As the work has developed, my task has clarified: in writing this thesis I want to shed some light on the process of becoming a feminist activist whose practices are underpinned by feminist knowledges, especially poststructuralist understandings of subjectivity and power, and to reflect on my own feminist pedagogy in relation to my own feminist practice. It is my desire that, when the thesis writing is completed, the doubled reflection on student experiences and teaching practices allows for the generation of a new set of discursive practices which may well enable greater insight into the links between how we think about what we do as teachers and what happens out there in the world of feminist practice. In this paper, though, my focus is on illuminating some of the processes of researching and writing.

On being a poststructuralist feminist researcher

In undertaking feminist poststructuralist research I am aware that I can be seen to be disrupting established masculinist epistemological and methodological traditions. I have been careful to contextualize my research processes by constructing a genealogy of feminist poststructuralist researchers. Their work informs every dimension of my research processes, from my initial conceptualising of the project, through the stance I take in gathering information, to the approach I take to creating new knowledges out of the material itself as well as out of the gaps and spaces of the texts and experiences with which I work. Always available, too, in imagination as well as in fact, have been my research participants, whose willingness to spend hours talking, thinking, writing and listening has kept me grounded and ensured that I fly.

Whether rejecting existing research traditions or creating others, one still writes in relation to what is given as well as to what may be possible. Lorri Neilson (1998: 262) writes of the ongoing challenge in knowing and articulating one's ideas in relation to the ideas of others. She cites Yeager (1991: 242) in stressing that the practice of following method and taking stances on methodological theorising can create a Bakhtian tension: ideas and methods invite focus, centring, normalising, cohering, reifying and replicating practices, often dangerously. Yet inquiry itself, its products and its processes, spin outward, multiply, refuse to mesh with a hegemonic centre. And here, suggests Neilson, is where the excitement lies: It is this centrifugal force, a destabilising force, which researchers have feared and which we now invite. Whether we call it feminist or postmodern... the inclination is to openness and growth, to take risks, to create critical spaces.... We can learn more when our pen is a tool of discovery, not domination. It is crucial that such creative imaginative work is never conceived of as being disembodied. Neilson cites Anne Cranny-Francis (1995 : 113) to write of the ways in which the body processes the discursive knowings of the texts through which we live; Neilson also writes of the ways in which we MUST acknowledge the gut responses, the intuitive leaps, the churning stomach of fear and anticipation which lie behind the ideas and experiments and risks and tasks of the research process.

Doing post-structuralist feminist research at the end of the twentieth century is politically necessary and necessarily political work. Jeanette Rhedding-Jones (1997) writes eloquently about the hazards of "writing between the posts" of postmodernism and poststructuralism as a doctoral student within still-tradition-bound universities. Patti Lather (1991 : 121) celebrates the liberating political potential of what she calls the "post-paradigmatic diaspora": preceded, paralleled and interrupted by critical "ex-centric" discourses and global struggles for social justice, postmodernism is a process of re-theorising the objects and experiences of everyday life in the twilight of modernity, an epochal turning point in how the world and the possibilities of human agency are conceived. It is a shift from the conjunction of liberal humanism with positivistic science to a conjunction of de-centred subjectivity and multi-sited agency with a post-paradigmatic diaspora. The resultant opening up of ways to produce and legitimate knowledge has profound implications for research and pedagogy aimed at interrupting relations of dominance.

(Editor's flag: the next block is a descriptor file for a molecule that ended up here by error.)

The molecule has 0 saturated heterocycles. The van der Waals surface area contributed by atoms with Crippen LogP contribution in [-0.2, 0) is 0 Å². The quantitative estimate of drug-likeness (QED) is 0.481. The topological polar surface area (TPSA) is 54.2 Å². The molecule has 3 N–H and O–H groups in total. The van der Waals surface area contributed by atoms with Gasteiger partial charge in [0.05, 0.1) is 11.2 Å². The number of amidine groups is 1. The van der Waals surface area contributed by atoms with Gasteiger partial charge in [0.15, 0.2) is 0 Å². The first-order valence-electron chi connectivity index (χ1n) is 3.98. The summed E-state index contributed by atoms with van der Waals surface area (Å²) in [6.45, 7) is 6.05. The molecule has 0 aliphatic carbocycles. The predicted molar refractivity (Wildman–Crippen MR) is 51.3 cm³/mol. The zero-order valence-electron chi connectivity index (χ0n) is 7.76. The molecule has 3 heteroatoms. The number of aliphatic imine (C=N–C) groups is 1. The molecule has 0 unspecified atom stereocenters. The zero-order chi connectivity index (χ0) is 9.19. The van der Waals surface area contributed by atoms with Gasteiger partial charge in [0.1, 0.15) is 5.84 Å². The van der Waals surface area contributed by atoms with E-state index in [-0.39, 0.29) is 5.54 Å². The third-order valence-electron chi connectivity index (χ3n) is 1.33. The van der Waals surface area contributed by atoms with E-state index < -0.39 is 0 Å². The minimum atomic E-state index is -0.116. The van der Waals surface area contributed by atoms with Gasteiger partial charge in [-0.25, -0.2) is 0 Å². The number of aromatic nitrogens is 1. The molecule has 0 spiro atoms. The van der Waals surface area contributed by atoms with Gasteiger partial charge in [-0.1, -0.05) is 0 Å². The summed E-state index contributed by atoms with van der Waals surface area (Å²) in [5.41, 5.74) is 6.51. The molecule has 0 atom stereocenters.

Carmen Luke (1992 : 49) stresses the significance of this work: The feminist political and theoretical tasks of writing ourselves from the ground up, of dismantling the long history of misogynist epistemology, and of fending off the current double moves of theoretical appropriations of the feminine on one hand and the elimination of the subject on the other, are tasks unprecedented in history.

Less than a decade later, buffeted as we are by the competing discourses of economic rationalism and optimistic, idealistic visions of the newly born Australia of the new millennium, such tasks seem even more urgent.

The Research Process: gathering the data

At the heart of the thesis is the question of subjectivity: its primary focus is on uncovering the process of finding voice as feminist activists (within the trade union movement in Sandy Newby's case, and as a feminist pedagogue in my own). Implicit in the whole project is my understanding born of contemporary feminist epistemologies that when we speak of finding voice, we are speaking not of a disembodied process, but rather of a process which, to borrow a phrase from the community work literature, involves head, heart and hand.